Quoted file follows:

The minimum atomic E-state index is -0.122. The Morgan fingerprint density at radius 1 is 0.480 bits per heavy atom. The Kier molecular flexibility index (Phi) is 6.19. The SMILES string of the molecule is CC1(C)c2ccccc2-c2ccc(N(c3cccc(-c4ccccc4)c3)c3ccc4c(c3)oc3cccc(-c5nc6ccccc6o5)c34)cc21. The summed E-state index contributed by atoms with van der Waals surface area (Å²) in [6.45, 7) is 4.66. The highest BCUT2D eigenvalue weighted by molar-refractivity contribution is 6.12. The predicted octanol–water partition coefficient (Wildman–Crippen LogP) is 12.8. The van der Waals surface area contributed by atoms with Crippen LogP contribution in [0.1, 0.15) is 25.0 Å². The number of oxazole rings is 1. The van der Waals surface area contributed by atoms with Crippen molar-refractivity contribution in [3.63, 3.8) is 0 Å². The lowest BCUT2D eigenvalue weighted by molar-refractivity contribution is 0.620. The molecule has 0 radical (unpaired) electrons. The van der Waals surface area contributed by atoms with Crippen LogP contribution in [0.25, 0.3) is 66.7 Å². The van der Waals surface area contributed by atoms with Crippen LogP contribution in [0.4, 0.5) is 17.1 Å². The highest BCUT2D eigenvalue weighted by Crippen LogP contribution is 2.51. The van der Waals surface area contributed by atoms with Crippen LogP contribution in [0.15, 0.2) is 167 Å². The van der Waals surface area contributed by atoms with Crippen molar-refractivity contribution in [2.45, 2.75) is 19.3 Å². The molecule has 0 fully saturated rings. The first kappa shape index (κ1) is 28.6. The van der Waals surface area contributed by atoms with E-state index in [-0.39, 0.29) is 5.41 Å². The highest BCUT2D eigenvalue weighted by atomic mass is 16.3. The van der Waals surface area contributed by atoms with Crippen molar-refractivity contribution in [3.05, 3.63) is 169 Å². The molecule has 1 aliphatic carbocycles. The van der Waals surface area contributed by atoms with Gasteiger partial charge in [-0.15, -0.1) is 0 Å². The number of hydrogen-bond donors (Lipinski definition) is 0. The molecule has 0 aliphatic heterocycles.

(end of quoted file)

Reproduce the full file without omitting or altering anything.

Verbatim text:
The minimum atomic E-state index is -0.122. The Morgan fingerprint density at radius 1 is 0.480 bits per heavy atom. The Kier molecular flexibility index (Phi) is 6.19. The SMILES string of the molecule is CC1(C)c2ccccc2-c2ccc(N(c3cccc(-c4ccccc4)c3)c3ccc4c(c3)oc3cccc(-c5nc6ccccc6o5)c34)cc21. The summed E-state index contributed by atoms with van der Waals surface area (Å²) in [6.45, 7) is 4.66. The highest BCUT2D eigenvalue weighted by molar-refractivity contribution is 6.12. The predicted octanol–water partition coefficient (Wildman–Crippen LogP) is 12.8. The van der Waals surface area contributed by atoms with Crippen LogP contribution in [0.1, 0.15) is 25.0 Å². The number of oxazole rings is 1. The van der Waals surface area contributed by atoms with Crippen molar-refractivity contribution in [3.63, 3.8) is 0 Å². The lowest BCUT2D eigenvalue weighted by molar-refractivity contribution is 0.620. The molecule has 0 radical (unpaired) electrons. The van der Waals surface area contributed by atoms with Crippen LogP contribution in [0.25, 0.3) is 66.7 Å². The van der Waals surface area contributed by atoms with Crippen LogP contribution in [0.4, 0.5) is 17.1 Å². The highest BCUT2D eigenvalue weighted by Crippen LogP contribution is 2.51. The van der Waals surface area contributed by atoms with Crippen LogP contribution in [0.15, 0.2) is 167 Å². The van der Waals surface area contributed by atoms with Crippen molar-refractivity contribution in [2.45, 2.75) is 19.3 Å². The molecule has 0 fully saturated rings. The first kappa shape index (κ1) is 28.6. The van der Waals surface area contributed by atoms with E-state index in [-0.39, 0.29) is 5.41 Å². The highest BCUT2D eigenvalue weighted by atomic mass is 16.3. The van der Waals surface area contributed by atoms with Crippen molar-refractivity contribution in [3.05, 3.63) is 169 Å². The molecule has 1 aliphatic carbocycles. The van der Waals surface area contributed by atoms with Gasteiger partial charge in [-0.15, -0.1) is 0 Å². The number of hydrogen-bond donors (Lipinski definition) is 0. The molecule has 0 aliphatic heterocycles.